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Try a Clootie Dumpling

Clootie Dumpling

It’s all in the name. The clootie, as anyone of Scots descent knows well enough, is a cloth. And the dumpling, as prepared in Scotland, is nothing like that delicate little envelope of Chinese descent that encloses a prawn. Nor is it the robust white puffball stuffed with apples or plums you might expect to find among cooks who follow the German tradition.

A boiled fruitcake with a catchy name

The clootie dumpling, like English Christmas pudding in its original spherical form, is a boiled fruitcake as prepared by those who like to cook the way their grannies cooked in the highlands and islands of Scotland. (Particularly those fortunate enough to live on the west coast islands, the silver sisters of the Hebrides.) In the old days, a clootie dumpling would have been savory rather than sweet and dropped unceremoniously into a boiling pot along with tatties and neeps — potatoes and turnips — and maybe a handful of barley and a scrap of bacon from last year’s salting-down of the household pig. Since the sweetening ingredients — imported dried fruits and sugar — were expensive and hard to come by on the islands, the clootie dumpling in its modern form — spiced as well as fruited — was only prepared on special occasions, such as weddings and funerals.

My own experience of the clootie dumpling (and the recipe I give below) was acquired on the beautiful island of Mull, largest of the Inner Isles of the Hebrides, in the little kitchen of my neighbor Chrissie MacDonald’s crofthouse. Her two-up two-down is just around the bay from the cottage where my father-in-law, island-born, spent his retirement and taught his grandchildren to drop bent pins baited with worms to catch the little speckled brown trout in the stream below the kale patch.

An extravagant treat for a crofter

Boats as seen from HullA cottage is not the same as a croft. A croft, those of Scots descent will also know, is not the dwelling, but the land — those few acres of arable turf a crofting family had the right to farm. There were common grazings associated with the croft, and the right to gather nuts and berries from the woodland and fish from the shoreline. Along with such rights came responsibilities. These were primarily to maintain the viability of the croft but included an obligation to assist the community in pulling the boats above the tide line in the winter and taking care of widows and orphans, the sick and the elderly.

No islander would ever deny the crofting life was hard. Nevertheless, until the defeat of Bonnie Prince Charlie in 1745 and the imposition of English laws and taxes, every man (and woman) on the islands counted himself the equal of his fellows, from the most powerful chieftain to the humblest and poorest of crofters. And while a crofting household had access to those crops which could be grown (oats and barley) or caught (fish and game) or husbanded (the household cow), and most kept chickens, a pig to eat up the scraps and a cow to provide fresh milk and butter, such money as there was came from the sale of beef-cattle, sheep-meat and wool, all of which had to be transported to the mainland.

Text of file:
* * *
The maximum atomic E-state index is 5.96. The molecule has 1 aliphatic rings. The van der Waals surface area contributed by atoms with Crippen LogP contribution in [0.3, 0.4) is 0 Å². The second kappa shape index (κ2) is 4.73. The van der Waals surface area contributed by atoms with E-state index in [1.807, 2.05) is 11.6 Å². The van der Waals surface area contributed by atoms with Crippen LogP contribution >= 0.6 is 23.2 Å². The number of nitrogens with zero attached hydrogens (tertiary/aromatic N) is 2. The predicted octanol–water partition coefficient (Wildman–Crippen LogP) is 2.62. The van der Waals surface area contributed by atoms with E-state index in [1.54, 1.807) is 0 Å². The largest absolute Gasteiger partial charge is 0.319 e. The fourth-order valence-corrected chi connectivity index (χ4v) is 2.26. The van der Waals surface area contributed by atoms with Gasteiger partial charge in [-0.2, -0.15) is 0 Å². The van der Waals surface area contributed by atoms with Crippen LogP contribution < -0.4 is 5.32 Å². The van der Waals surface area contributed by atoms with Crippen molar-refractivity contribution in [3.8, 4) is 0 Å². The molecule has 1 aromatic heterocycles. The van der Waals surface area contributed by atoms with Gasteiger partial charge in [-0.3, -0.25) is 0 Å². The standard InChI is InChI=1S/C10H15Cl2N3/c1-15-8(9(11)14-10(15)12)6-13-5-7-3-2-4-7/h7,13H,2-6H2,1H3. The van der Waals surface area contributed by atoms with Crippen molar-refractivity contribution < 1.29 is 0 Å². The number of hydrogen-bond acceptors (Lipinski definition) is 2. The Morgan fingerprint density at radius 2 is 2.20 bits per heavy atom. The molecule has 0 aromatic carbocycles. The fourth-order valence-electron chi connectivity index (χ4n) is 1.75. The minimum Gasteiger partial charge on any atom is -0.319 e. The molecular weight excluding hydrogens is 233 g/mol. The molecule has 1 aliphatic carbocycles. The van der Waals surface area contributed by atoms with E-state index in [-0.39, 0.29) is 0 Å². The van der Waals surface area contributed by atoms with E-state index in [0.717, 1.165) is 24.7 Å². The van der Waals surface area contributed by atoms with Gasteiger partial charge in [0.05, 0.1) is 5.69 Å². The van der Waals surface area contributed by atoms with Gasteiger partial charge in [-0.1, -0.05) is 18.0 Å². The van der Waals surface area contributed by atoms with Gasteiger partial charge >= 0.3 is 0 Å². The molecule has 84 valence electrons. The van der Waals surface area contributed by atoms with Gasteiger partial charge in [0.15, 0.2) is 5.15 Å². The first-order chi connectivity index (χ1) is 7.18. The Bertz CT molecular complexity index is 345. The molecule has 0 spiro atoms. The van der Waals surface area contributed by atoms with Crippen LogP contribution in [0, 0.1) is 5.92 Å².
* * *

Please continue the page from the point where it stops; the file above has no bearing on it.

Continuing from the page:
A clootie dumpling could empty a household’s store-cupboard at a single stroke, though the expectation was that generosity would be returned. And money in the bank, at least in the those days, was money safely invested.

Clootie Dumpling

A clootie dumpling can be served hot as a dessert or cold as a cutting-cake. If hot, serve it with custard or cream and treacle. As a cake, it should be thinly sliced, buttered and accompanied by a cup of strong tea with milk and plenty of sugar. For those who might be in need of fortification, a slug of Scots whisky does the trick nicely.

Serves 6-8


6 ounces self-rising flour
1 teaspoon baking soda
2 teaspoons powdered cinnamon
1 teaspoon powdered ginger
6 ounces brown bread crumbs
6 ounces suet or grated cold butter
4 ounces currants
6 ounces golden raisins
6 ounces muscovado sugar
2 tablespoons treacle or molasses
About 1½ cups milk


  1. Choose a clean linen cloth about 2 feet square and drop it in a large pot of boiling water.
  2. Mix all of the ingredients together to make a soft batter, stirring until well-blended. (There should be no pockets of dry flour.)
  3. Carefully remove the cloth from the boiling water, wring it out, then spread it on the table and dredge with plain flour, smoothing it out with your hands.
  4. Drop all of the batter in the middle of the square and tie the cloth over the top diagonal corner to corner to form a pouch.
  5. Suspend the dumpling by its topknot on a wooden spoon across the top of the pan, allowing the dumpling to sit comfortably in the boiling water. Return the water to the boil, turn the heat down, cover loosely and leave to simmer for 2 to 3 hours (suet takes longer than butter), adding additional boiling water if necessary.
  6. Transfer the dumpling in its cloot to a colander in the sink and allow to drain for a few minutes.
  7. Untie the cloth and transfer the dumpling to a roasting pan. Place in a low, 140-degree oven for 10 to 15 minutes to dry the surface and give the dumpling a shine.

Leave to cool, then cut into slices.

Zester Daily contributor Elisabeth Luard is a British food writer, journalist and broadcaster specializing in the traditional cooking of Europe and Latin America, and its social, geographical and historical context.

Photos, from the top:
A clootie dumpling. Credit:
Flickr / Matito

An original watercolor depicting boats as seen from the beautiful Scottish Island of Mull. Credit: Elisabeth Luard

Zester Daily contributor Elisabeth Luard is a British food writer, journalist and broadcaster specializing in the traditional cooking of Europe and Latin America, and its social, geographical and historical context.